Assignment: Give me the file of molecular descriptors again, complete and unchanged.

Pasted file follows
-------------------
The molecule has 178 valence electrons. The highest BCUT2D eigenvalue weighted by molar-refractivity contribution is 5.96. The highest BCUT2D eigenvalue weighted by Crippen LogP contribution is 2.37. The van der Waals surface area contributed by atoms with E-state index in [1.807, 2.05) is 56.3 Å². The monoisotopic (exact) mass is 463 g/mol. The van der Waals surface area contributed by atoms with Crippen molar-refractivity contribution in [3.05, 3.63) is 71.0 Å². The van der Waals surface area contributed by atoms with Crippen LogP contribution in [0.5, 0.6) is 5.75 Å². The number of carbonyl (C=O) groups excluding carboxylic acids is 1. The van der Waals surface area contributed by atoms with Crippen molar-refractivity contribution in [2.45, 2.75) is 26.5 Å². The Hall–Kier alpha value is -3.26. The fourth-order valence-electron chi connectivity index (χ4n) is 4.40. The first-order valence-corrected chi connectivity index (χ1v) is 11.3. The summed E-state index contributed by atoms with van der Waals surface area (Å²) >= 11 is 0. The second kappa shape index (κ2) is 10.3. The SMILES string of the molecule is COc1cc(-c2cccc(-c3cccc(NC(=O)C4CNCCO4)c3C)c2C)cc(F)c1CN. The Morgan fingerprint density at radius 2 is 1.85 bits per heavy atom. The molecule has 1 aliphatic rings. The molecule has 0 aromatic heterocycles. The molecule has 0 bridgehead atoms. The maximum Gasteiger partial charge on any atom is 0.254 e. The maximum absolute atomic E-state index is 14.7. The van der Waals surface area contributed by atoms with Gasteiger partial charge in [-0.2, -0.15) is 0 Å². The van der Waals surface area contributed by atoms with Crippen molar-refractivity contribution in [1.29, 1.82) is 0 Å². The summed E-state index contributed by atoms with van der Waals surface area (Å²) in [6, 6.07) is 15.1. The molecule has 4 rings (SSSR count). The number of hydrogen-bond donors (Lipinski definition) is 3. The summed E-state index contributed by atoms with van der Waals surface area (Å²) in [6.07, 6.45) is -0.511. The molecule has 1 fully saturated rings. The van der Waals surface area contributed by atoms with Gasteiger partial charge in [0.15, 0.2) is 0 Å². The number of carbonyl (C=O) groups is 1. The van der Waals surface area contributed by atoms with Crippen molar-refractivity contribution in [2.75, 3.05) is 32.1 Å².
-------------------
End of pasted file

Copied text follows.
The molecule has 178 valence electrons. The highest BCUT2D eigenvalue weighted by molar-refractivity contribution is 5.96. The highest BCUT2D eigenvalue weighted by Crippen LogP contribution is 2.37. The van der Waals surface area contributed by atoms with E-state index in [1.807, 2.05) is 56.3 Å². The monoisotopic (exact) mass is 463 g/mol. The van der Waals surface area contributed by atoms with Crippen molar-refractivity contribution in [3.05, 3.63) is 71.0 Å². The van der Waals surface area contributed by atoms with Crippen LogP contribution in [0.5, 0.6) is 5.75 Å². The number of carbonyl (C=O) groups excluding carboxylic acids is 1. The van der Waals surface area contributed by atoms with Crippen molar-refractivity contribution in [2.45, 2.75) is 26.5 Å². The Hall–Kier alpha value is -3.26. The fourth-order valence-electron chi connectivity index (χ4n) is 4.40. The first-order valence-corrected chi connectivity index (χ1v) is 11.3. The summed E-state index contributed by atoms with van der Waals surface area (Å²) >= 11 is 0. The second kappa shape index (κ2) is 10.3. The SMILES string of the molecule is COc1cc(-c2cccc(-c3cccc(NC(=O)C4CNCCO4)c3C)c2C)cc(F)c1CN. The Morgan fingerprint density at radius 2 is 1.85 bits per heavy atom. The molecule has 1 aliphatic rings. The molecule has 0 aromatic heterocycles. The molecule has 0 bridgehead atoms. The maximum Gasteiger partial charge on any atom is 0.254 e. The maximum absolute atomic E-state index is 14.7. The van der Waals surface area contributed by atoms with Gasteiger partial charge in [-0.2, -0.15) is 0 Å². The van der Waals surface area contributed by atoms with Crippen molar-refractivity contribution in [1.29, 1.82) is 0 Å². The summed E-state index contributed by atoms with van der Waals surface area (Å²) in [6, 6.07) is 15.1. The molecule has 4 rings (SSSR count). The number of hydrogen-bond donors (Lipinski definition) is 3. The summed E-state index contributed by atoms with van der Waals surface area (Å²) in [6.07, 6.45) is -0.511. The molecule has 1 fully saturated rings. The van der Waals surface area contributed by atoms with Gasteiger partial charge in [0.15, 0.2) is 0 Å². The number of carbonyl (C=O) groups is 1. The van der Waals surface area contributed by atoms with Crippen molar-refractivity contribution in [2.75, 3.05) is 32.1 Å².